43. Virtual Private Network (VPN): A software allowing users to stay anonymous while using internet services by masking/hiding their real location and encrypting communications traffic.
  44. Vulnerability: A vulnerability refers to a flaw in a system that can leave it open to attack.
  45. Vishing: A form of phishing to scam victims over the phone to gather PII data used for identity theft.
  46. Whaling: A type of phishing targeted at specific high-profile company leadership and management.
  47. Whitehat Hacker: Perform ethical hacking on behalf of legitimate entities and organizations.
  48. Worm: Computer program replicating itself to spread to other devices in the network.
  49. Zero-Day: A recently discovered vulnerability that hackers are using to breach into networks & systems.

Contact Centex Technologies at (254) 213 – 4740. for IT and Cybersecurity Solutions for businesses.

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Technology In Cybersecurity

Cybercriminals are using multiple techniques to infiltrate targeted networks. Some of the most common methods used by cybercriminals are:

  • Man-in-the-Middle attacks – To eavesdrop on data conversations across different networks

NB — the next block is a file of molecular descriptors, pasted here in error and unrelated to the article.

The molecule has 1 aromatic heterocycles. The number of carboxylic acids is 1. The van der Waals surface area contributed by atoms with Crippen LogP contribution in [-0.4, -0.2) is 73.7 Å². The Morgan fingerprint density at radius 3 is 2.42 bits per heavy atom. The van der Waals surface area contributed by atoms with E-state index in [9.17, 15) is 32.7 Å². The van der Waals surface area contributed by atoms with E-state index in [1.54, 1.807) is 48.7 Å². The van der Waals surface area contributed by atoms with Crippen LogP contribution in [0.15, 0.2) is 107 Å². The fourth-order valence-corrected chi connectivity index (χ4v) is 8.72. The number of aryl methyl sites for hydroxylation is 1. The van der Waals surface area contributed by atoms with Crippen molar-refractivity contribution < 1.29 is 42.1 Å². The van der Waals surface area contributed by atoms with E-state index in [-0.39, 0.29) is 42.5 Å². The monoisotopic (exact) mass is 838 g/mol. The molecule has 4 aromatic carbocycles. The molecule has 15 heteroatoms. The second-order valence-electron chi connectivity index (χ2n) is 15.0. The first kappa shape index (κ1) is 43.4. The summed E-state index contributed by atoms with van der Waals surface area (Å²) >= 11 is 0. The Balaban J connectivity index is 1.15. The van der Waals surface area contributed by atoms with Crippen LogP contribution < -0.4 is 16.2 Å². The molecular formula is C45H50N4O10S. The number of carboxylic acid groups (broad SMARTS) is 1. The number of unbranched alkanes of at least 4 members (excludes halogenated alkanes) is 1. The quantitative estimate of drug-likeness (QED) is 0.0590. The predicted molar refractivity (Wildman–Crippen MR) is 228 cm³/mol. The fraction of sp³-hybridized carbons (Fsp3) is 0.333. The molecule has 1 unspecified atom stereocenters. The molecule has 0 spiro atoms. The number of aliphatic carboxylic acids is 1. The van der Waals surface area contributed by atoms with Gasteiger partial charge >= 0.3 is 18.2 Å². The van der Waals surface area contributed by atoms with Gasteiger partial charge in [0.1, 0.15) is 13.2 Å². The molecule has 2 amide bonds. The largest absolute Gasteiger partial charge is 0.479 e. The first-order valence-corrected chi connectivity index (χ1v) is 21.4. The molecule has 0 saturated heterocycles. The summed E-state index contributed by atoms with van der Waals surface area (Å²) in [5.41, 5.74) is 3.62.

• Spying software – To track fingerprint movements on touch screens
  • Memory scraping malware on point-of-sale systems
  • Bespoke attacks that steal specific data

In order to manage these scenarios, firewalls, anti-virus measures and tool-based security approaches are no longer sufficient.

New age cybercrime problems require new age solutions. Some technologies that can help organizations in formulating an effective cybersecurity strategy are:

Context-Aware Behavioral Analytics

  • Problem: Over-whelming number of meaningless security alerts.
  • Solution: Sophisticated context-aware behavioral analytics helps in monitoring and identifying suspicious behavior. Examples of behavioral analytics approach include Bioprinting, Mobile Location Tracking, Behavioral Profiles, Third-Party Big Data, and External Threat Intelligence. The trick is to use data from all these techniques to arrive at informative decision.

Next Generation Breach Detection

  • Problem: Cyber criminals are using “zero day” exploits that allow them to establish a strong base and mine data in networks and systems for a long time (for example, target’s stolen credit card details can be used over a long duration).